Well, it looks like spring might be on its way.
The spring flowers will be peeking through soon. When I go outside now, it looks like I need to start cleaning up the yard and think about planting flowers again.
Here are a few dates to remember:
Open House at Extension Office - March 25, 5 to 7 p.m.
Deadline for “I want to Go Again” award to Conference, details in your newsletter or call the Extension Office. Date for application is March 15.
International Night - April 7
Home and Family Conference at Purdue - June 11 to 13.
Next week we celebrate St. Patrick’s Day. St. Patrick is the patron Saint of Ireland and is surrounded by legends.
One tale is that St. Patrick drove the snakes from Ireland. This legend is believed to portray how St. Patrick brought Christianity to Ireland. Another legend has it that St. Patrick would use the shamrock to explain the Trinity- Father, Son and Holy Spirit. In Irish the word shamrock means summer plant or little clover. Shamrock is the national flower of Ireland.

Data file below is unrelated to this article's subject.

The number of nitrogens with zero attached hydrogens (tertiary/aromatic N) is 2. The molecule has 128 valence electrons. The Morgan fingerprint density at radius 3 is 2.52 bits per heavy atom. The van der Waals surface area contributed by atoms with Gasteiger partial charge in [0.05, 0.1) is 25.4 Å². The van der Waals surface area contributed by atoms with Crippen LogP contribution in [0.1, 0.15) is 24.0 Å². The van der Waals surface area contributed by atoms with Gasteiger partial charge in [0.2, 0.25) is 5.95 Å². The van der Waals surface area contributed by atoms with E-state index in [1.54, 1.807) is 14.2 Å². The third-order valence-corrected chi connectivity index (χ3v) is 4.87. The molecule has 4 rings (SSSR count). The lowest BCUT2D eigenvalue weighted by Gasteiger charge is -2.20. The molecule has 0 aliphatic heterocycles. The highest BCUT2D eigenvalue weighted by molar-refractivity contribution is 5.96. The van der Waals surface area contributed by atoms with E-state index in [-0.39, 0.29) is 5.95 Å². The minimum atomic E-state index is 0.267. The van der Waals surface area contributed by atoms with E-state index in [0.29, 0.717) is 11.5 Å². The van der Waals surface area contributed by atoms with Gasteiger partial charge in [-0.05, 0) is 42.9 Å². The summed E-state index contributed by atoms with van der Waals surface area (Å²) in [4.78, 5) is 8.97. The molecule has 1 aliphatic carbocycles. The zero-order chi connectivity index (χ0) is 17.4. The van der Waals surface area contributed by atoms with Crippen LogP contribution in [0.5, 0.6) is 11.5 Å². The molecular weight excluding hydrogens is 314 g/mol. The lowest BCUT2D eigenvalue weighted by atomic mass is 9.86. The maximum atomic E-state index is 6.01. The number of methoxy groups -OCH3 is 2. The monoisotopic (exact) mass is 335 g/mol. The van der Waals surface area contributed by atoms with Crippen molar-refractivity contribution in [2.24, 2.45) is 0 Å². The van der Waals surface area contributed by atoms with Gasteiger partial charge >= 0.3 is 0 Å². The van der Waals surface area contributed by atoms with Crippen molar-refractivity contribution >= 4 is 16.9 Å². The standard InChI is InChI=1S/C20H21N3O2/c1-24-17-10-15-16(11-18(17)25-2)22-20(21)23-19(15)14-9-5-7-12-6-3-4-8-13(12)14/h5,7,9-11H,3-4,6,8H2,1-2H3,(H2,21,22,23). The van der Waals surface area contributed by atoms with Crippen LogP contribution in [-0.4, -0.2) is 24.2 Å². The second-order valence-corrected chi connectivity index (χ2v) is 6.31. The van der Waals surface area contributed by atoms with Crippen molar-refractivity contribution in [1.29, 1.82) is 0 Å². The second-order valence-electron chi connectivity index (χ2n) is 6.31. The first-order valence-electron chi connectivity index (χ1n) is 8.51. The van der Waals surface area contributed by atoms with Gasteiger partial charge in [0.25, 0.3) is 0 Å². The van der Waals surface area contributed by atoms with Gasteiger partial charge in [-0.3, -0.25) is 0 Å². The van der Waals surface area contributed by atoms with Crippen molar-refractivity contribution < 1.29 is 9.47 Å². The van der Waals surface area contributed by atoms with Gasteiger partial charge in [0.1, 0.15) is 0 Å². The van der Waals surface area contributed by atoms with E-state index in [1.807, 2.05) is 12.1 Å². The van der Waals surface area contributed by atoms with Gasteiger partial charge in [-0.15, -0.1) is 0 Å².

Many Irish wear a shamrock on St. Patrick’s Day. This explains the color green and shamrocks on St. Patrick’s Day. Irish tradition has it that if do not wear green on St. Patricks’s Day, you get pinched. The first year St. Patrick’s Day was celebrated in America was 1737 in Boston. The first official St. Patrick’s Day parade was held in New York in 1766. As the saying goes, on this day “ everybody is Irish.” More than 100 U. S. cities now hold St. Patrick’s Day parades.
Here are a few Irish recipes:
1 lb. boneless lamb
1 T. oil
2 1/2 c. peeled turnips cut into 1 inch pieces.
1 1/2 c. carrots cut into 1/2 inch pieces
1 1/2 c. peeled potato cut into 1/2 inch pieces
2 medium onions cut into wedges